LOS ANGELES--While Windows 7 has gotten plenty of attention over the past two weeks, there are some features in there that haven't gotten as much attention. I wrote on Friday about a new programming interface for location-based services. Here are seven more features that caught my eye.
1. Standard approach to mobile broadband
Windows 7 treats cellular modems as a standard connection, much like a Wi-Fi network, popping them up in the same available wireless networks dialog.
Sierra Wireless has already said it will support the new approach, which should make life much easier for road warriors (myself included). One of my few gripes about the prebeta Windows 7 laptop I'm using is that it doesn't recognize my relatively new USB Sprint modem.
2. Help with public Wi-Fi spots.
This was a little feature I discovered on my own. With many public Wi-Fi hot spots, once you connect to the network, you have to do something in your browser, such as agree to certain terms or enter a password. Windows 7 pops up a notification that tells you that, although you have to be connected to the network, more action may be needed and it gives you a direct link to open your browser.
3. Windows Troubleshooting
Sure, it would be better if your computer worked problem-free. But, acknowledging that's not the case, Microsoft has added a central place in Windows 7 to try to figure out what went wrong and why.
Among the kinds of problems that Windows Troubleshooting aims to help solve are issues with networked printers, detecting hard drive problems, and even some proactive things, like figuring out how much life a laptop battery has before it will likely need to be replaced with a new battery.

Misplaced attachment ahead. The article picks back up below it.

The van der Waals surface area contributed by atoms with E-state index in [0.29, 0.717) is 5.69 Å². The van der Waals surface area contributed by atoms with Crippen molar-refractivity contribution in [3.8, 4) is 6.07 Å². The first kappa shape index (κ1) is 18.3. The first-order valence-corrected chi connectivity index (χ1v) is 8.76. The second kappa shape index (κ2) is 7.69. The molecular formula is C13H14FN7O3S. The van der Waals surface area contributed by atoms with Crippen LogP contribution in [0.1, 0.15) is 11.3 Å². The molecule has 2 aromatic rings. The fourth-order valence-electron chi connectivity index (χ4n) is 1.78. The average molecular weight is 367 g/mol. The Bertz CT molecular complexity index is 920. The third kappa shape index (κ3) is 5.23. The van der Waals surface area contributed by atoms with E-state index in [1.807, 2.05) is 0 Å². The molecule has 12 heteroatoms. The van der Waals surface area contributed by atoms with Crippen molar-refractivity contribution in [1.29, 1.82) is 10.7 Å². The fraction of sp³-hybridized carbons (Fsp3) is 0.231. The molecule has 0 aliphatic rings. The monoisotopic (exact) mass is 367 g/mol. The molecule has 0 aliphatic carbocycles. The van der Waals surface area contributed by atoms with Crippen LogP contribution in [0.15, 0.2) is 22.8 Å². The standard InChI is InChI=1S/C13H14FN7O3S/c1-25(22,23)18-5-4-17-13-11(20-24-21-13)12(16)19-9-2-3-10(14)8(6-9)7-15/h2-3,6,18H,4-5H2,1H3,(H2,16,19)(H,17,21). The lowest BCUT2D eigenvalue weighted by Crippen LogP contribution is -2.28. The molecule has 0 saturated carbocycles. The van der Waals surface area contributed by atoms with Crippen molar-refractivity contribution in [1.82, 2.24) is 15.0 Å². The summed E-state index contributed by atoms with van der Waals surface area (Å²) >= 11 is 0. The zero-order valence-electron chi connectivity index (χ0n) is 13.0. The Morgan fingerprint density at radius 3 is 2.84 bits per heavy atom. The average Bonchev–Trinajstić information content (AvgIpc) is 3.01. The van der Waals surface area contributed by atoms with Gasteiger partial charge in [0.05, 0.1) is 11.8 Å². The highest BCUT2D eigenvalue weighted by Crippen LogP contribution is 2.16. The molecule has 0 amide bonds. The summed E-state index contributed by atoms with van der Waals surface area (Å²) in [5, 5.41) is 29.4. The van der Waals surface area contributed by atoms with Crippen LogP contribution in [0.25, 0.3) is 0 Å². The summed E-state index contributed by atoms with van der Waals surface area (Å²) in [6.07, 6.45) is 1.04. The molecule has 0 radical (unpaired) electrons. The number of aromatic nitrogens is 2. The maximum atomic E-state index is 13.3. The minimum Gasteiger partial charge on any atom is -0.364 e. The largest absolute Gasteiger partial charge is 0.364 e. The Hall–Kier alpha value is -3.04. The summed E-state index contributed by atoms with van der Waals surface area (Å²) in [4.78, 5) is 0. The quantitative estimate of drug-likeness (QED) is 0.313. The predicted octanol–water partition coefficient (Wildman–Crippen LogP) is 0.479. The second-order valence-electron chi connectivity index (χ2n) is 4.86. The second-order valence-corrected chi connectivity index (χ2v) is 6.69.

4. New sensor support
Windows 7 adds base-level support for all kinds of sensors, from GPS, to ambient light sensors, to accelerometers. Light sensors, for example, can now be used not only to light up a keyboard, but an application could sense daylight and make type larger so that it's easier to read.
At WinHEC, Microsoft handed out 700 free sensor developer kits that included a light sensor, touch pad, and accelerometer. The kit was a big hit with the developers, prompting one of the only long lines of the show.
5. Improved battery life and playback of DVDs
Microsoft is trying to do a couple things to make the DVD-playing experience better in Windows 7.
First and foremost, it has changed things so that DVD movies just start playing, as opposed to bringing up a long list of options.
Second, the company has worked to adjust power settings while playing back movies to enable better battery life.
"I'm hopeful it will have battery life equivalent to a portable DVD player," Microsoft's Jon DeVaan said in an interview. The issue is personal, he said. If Microsoft can reach its goal, he might be able to only bring a laptop on outings. "I hope to spare my back on family trips," he said.
6. Windows Biometric Framework
According to a press release from fingerprint sensor make AuthenTec, the operating system features improved biometric support that should enable a more standard way for fingerprint management applications to work with fingerprint readers in Windows 7.
"This provides ease of fingerprint sensor integration for PC manufacturers and a more consistent user experience," AuthenTec said in its release.
7. Enhancements to Windows Media Center
Microsoft hasn't given up on its dream of having Windows gain a prominent spot in the living room and its main effort in this area--Windows Media Center--is back in Windows 7.
BetaNews has a look at some of the new features, including support for H.264 video, an on-screen keyboard, and better method of scrolling through large libraries.
No word on whether the new Media Center will offer the long-anticipated support for DirecTV.